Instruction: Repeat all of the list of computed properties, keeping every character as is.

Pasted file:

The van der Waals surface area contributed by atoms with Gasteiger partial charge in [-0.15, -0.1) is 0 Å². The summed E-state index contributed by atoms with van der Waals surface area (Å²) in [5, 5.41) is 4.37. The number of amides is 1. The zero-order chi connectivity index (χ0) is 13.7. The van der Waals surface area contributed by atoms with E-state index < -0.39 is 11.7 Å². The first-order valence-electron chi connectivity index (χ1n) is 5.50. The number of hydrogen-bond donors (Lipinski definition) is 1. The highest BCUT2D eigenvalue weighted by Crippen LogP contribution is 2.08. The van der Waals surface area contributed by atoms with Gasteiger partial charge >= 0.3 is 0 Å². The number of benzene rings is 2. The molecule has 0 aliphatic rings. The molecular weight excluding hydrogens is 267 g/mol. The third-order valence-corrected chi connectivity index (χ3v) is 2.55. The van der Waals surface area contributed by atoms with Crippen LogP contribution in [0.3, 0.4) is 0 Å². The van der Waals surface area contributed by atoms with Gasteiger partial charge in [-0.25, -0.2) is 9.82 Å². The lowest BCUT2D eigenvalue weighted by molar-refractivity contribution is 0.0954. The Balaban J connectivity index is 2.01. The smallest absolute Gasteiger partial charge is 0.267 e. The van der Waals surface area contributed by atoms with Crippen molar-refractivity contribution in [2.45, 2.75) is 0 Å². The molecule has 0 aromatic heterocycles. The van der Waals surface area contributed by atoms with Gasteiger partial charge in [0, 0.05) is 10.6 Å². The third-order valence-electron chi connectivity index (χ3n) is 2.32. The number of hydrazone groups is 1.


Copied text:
The van der Waals surface area contributed by atoms with Gasteiger partial charge in [-0.15, -0.1) is 0 Å². The summed E-state index contributed by atoms with van der Waals surface area (Å²) in [5, 5.41) is 4.37. The number of amides is 1. The zero-order chi connectivity index (χ0) is 13.7. The van der Waals surface area contributed by atoms with E-state index < -0.39 is 11.7 Å². The first-order valence-electron chi connectivity index (χ1n) is 5.50. The number of hydrogen-bond donors (Lipinski definition) is 1. The highest BCUT2D eigenvalue weighted by Crippen LogP contribution is 2.08. The van der Waals surface area contributed by atoms with Gasteiger partial charge >= 0.3 is 0 Å². The number of benzene rings is 2. The molecule has 0 aliphatic rings. The molecular weight excluding hydrogens is 267 g/mol. The third-order valence-corrected chi connectivity index (χ3v) is 2.55. The van der Waals surface area contributed by atoms with Crippen LogP contribution in [0.3, 0.4) is 0 Å². The van der Waals surface area contributed by atoms with Gasteiger partial charge in [-0.25, -0.2) is 9.82 Å². The lowest BCUT2D eigenvalue weighted by molar-refractivity contribution is 0.0954. The Balaban J connectivity index is 2.01. The smallest absolute Gasteiger partial charge is 0.267 e. The van der Waals surface area contributed by atoms with Crippen molar-refractivity contribution in [2.45, 2.75) is 0 Å². The molecule has 0 aromatic heterocycles. The van der Waals surface area contributed by atoms with Gasteiger partial charge in [0, 0.05) is 10.6 Å². The third-order valence-electron chi connectivity index (χ3n) is 2.32. The number of hydrazone groups is 1.